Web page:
We are now slowly learning that strength is critically important. As our lives unfold, we don’t think about this much. We simply assume we will get older and stay about the same in our physical strength. But it turns out that we are unknowingly facing this death spiral of lost strength that ruins our enjoyment of life long before death.

LE: Is the threat of sarcopenia finally getting the attention it deserves from medical professionals?

FB, SD, & MB: It is remarkable that sarcopenia research and analysis is still a very new aspect of medical science. Only in the past few years has this disease become an increasingly urgent subject of academic discussion in journals and conferences. This important subject remains unknown to most physicians. In fact, the first major collection of research and discussion papers was assembled only a few years ago in 2012 by Dr. Alfonso Jose Cruz-Jentoft, an expert in geriatric medicine in Spain, titled Sarcopenia.

According to Dr. Cruz-Jentoft, the key to keeping our strength as we age is engaging in regular weight training. He explains, “RE (resistance exercise) may be considered the primary preventive or treatment strategy in the battle against sarcopenia.”

So this specific type of exercise not only helps prevent loss in muscle strength but can also help to treat and reverse this disease.

LE: For people to get started on exercising, you suggest establishing a habit. How might that work?

FB, SD, & MB: If you’re going to be exercising at home, it may begin as small as doing one push-up or one squat. More important than the size of the effort to begin with is learning how to condition a habit by trying something like fixing the time when you’re going to automatically do your push-up or squat, without thinking. Perhaps when you first wake up. Do it every day. Repetition is key to making something a habit, and doing something easy, automatically every day will make the action a habit more quickly. Focus first and foremost on showing up for the routine and establishing the habit.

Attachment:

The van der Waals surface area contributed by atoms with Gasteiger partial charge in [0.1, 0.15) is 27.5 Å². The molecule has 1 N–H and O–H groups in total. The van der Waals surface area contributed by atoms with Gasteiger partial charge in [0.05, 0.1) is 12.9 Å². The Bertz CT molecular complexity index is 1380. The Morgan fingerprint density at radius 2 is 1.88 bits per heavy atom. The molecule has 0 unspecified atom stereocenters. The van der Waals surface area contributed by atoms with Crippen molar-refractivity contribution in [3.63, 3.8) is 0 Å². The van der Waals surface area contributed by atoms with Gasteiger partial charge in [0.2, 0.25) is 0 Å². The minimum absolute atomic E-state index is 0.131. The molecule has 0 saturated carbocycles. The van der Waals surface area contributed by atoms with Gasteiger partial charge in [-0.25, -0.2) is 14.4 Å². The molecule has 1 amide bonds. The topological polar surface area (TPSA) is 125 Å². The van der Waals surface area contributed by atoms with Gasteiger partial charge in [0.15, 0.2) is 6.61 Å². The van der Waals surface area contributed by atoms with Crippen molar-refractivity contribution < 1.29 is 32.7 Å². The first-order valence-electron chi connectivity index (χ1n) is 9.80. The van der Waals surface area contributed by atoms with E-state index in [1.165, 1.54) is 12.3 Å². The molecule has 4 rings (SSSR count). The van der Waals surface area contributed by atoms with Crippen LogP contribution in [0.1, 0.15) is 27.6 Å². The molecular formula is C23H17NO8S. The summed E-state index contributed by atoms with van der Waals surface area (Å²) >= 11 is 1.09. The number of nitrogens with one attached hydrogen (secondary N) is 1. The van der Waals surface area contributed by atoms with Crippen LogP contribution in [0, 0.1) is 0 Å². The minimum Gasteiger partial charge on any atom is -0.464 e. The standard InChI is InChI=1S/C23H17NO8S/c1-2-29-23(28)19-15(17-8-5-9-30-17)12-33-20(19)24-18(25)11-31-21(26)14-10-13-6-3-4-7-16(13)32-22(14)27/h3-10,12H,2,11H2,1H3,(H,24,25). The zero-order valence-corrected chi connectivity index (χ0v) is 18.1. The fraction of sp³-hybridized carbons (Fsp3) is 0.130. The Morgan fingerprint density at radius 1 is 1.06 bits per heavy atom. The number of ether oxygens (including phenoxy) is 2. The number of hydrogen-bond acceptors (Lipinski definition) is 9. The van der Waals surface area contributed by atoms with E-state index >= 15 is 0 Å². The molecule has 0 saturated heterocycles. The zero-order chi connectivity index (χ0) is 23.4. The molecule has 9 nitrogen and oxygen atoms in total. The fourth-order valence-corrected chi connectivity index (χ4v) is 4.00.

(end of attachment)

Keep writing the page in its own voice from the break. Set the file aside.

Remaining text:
After that, repeat the action consistently. Increase the number of repetitions incrementally every week on the same day. This will prepare you for the strength training that lies ahead.

LE: What’s your advice for exercising at a gym?

FB, SD, & MB: If you are going to start going to a gym, and we strongly recommend that you do, fix the days of the week and the time you will be going. Do not leave the question of where or when open. This is essential. This is part of building a successful habit. If you can afford a trainer, it is a great help in many ways. You’ll find it easier to get to an appointment when you have made a commitment to someone else. This technique may help you get over the hump of establishing a habit, and the trainer will tell you what to do, so that you don’t have to think about that. Less thinking helps in habit formation. So does a present-moment focus on the sensations you are experiencing during a workout.

Choosing the StrongPath
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LE: Finally, what would you most like readers to keep in mind if they follow your “StrongPath” program?

FB, SD, & MB: Results occur quickly, particularly if you are a beginner or have not been exercising seriously for some time. Don’t let the gym or your own fear intimidate you. You can do this.

Those who would like to learn more about the StrongPath can visit our website at, where you can read about case studies, download and print our workout logs, watch training videos, and learn about the latest trends in resistance training and nutrition.

If you have any questions on the scientific content of this article, please call a Life Extension® Wellness Specialist at 1-866-864-3027.

To order Choosing the StrongPath, call 1-800-544-4440.